I’m happy as long as spring comes in female or male form! XD

    1. I know, Brad: you’re a lover, not a fighter. I’m glad you like the poem and photos. I wish I could write the kind of poems you write – they’re soulful. Mine are either ridiculous or very intense. But now that I consider these words: that about sums up my life these days! Big smile, Brad.

      1. I think we’re too hard on ourselves!

        I was admiring your poem while the inner critic was telling me how good your poem is and bad mine is! I find your writing engaging. And I have the waves from silly to serious too.

        Maybe we can be gentler with ourselves, loving all of it and appreciating both our commonalities and differences.
        Hugs and smiles my friend! 🙂

      2. I think you’re right. Our inner critics can be so harsh and silly and I find mine worse after a long stretch of painful illness. Someone should tell that critic this is the very time to lay off the carping! Gee wiz….

  4. A lovely poem, have you really still got snow? If we are talking French then Winter is masculine but then so is Spring. In fact all the seasons are; as they are in German. But I agree Spring seems feminine. Maybe that is because we associate it with Botticelli’ s Primavera. And all that fecundity and the Earth giving birth to new life; it has to be feminine doesn’ t it?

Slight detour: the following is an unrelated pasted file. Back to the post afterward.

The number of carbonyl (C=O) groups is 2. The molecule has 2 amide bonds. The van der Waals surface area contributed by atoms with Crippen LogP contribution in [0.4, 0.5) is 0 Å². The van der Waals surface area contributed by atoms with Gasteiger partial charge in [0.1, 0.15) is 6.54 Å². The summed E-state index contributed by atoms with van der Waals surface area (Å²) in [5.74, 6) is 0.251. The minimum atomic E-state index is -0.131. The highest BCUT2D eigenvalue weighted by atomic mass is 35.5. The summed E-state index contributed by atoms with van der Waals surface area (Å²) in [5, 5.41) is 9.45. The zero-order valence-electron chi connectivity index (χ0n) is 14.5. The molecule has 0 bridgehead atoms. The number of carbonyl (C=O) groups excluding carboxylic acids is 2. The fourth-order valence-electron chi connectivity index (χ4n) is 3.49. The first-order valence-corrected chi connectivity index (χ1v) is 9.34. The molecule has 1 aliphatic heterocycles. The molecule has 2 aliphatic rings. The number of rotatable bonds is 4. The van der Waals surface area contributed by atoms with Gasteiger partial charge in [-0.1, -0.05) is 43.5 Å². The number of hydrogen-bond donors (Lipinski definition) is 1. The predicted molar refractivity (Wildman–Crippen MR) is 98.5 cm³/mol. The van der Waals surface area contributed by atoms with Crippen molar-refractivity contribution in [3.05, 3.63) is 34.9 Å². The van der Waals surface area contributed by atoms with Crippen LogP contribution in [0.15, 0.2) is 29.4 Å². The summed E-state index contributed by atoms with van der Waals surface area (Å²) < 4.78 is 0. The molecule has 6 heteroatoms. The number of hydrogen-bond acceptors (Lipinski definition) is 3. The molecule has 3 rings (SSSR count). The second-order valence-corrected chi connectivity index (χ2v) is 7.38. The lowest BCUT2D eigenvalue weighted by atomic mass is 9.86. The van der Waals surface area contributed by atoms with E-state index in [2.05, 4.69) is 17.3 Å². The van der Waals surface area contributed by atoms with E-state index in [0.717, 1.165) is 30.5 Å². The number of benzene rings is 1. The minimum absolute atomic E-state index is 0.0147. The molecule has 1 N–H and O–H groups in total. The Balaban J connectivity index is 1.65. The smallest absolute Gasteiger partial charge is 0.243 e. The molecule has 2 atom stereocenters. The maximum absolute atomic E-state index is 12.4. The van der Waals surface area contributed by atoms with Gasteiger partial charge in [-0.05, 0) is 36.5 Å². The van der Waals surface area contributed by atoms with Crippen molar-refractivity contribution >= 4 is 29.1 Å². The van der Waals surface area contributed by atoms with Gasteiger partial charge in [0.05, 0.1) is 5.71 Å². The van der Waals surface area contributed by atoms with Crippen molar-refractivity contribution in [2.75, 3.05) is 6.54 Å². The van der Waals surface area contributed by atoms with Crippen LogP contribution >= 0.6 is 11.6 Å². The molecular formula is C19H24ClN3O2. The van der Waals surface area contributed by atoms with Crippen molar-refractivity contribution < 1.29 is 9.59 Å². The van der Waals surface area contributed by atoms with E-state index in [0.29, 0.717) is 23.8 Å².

1. I’m with you, Sister! La Primavera. Every time I worked in Florence I would find myself sitting on that long bench, staring at that painting. Boticelli’s Venus looked so simple, compared to La Primavera; time flew as I stared at the detail in that painting, so reminding us northerners of the earth coming to life in different ways. So take that, Hamlin! Spring is female!

  5. I love this poem! A real coming-out-fighting poem! No namby-pamby buds-and-breezes for you, Cynthia! The photos of your garden are beautiful – the winter ones as well as the spring and summer ones. It won’t be long now I am sure. Just you keep on fighting and getting better! Much love C xx

    1. Thank you, Clare. I think I’m re-finding my fighting mood, but it’s still early in the day yet! (smile) I am so grateful for the sunshine as well. And for your generous response!